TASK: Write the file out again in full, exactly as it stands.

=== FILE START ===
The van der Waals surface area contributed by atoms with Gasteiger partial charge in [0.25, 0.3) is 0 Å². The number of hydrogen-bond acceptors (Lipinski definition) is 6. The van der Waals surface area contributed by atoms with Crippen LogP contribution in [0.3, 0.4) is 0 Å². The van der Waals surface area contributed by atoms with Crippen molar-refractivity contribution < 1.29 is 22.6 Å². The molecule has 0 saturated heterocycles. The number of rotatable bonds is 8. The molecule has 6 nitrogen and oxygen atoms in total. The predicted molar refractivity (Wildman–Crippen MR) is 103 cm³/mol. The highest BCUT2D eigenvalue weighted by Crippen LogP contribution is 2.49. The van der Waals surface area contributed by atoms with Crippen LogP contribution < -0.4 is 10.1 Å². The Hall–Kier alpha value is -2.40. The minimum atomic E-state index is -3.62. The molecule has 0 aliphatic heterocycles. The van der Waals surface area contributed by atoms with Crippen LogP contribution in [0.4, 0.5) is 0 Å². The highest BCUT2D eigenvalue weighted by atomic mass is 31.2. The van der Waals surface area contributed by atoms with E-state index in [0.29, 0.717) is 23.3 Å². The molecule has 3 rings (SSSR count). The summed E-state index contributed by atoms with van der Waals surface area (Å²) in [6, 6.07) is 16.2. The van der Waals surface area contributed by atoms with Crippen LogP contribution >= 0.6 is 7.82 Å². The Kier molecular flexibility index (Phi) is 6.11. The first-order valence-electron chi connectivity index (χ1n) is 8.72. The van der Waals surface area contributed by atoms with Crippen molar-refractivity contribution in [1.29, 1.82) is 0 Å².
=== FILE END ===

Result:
The van der Waals surface area contributed by atoms with Gasteiger partial charge in [0.25, 0.3) is 0 Å². The number of hydrogen-bond acceptors (Lipinski definition) is 6. The van der Waals surface area contributed by atoms with Crippen LogP contribution in [0.3, 0.4) is 0 Å². The van der Waals surface area contributed by atoms with Crippen molar-refractivity contribution < 1.29 is 22.6 Å². The molecule has 0 saturated heterocycles. The number of rotatable bonds is 8. The molecule has 6 nitrogen and oxygen atoms in total. The predicted molar refractivity (Wildman–Crippen MR) is 103 cm³/mol. The highest BCUT2D eigenvalue weighted by Crippen LogP contribution is 2.49. The van der Waals surface area contributed by atoms with Crippen LogP contribution < -0.4 is 10.1 Å². The Hall–Kier alpha value is -2.40. The minimum atomic E-state index is -3.62. The molecule has 0 aliphatic heterocycles. The van der Waals surface area contributed by atoms with Crippen LogP contribution in [0.4, 0.5) is 0 Å². The highest BCUT2D eigenvalue weighted by atomic mass is 31.2. The van der Waals surface area contributed by atoms with E-state index in [0.29, 0.717) is 23.3 Å². The molecule has 3 rings (SSSR count). The summed E-state index contributed by atoms with van der Waals surface area (Å²) in [6, 6.07) is 16.2. The van der Waals surface area contributed by atoms with Crippen LogP contribution >= 0.6 is 7.82 Å². The Kier molecular flexibility index (Phi) is 6.11. The first-order valence-electron chi connectivity index (χ1n) is 8.72. The van der Waals surface area contributed by atoms with Crippen molar-refractivity contribution in [1.29, 1.82) is 0 Å².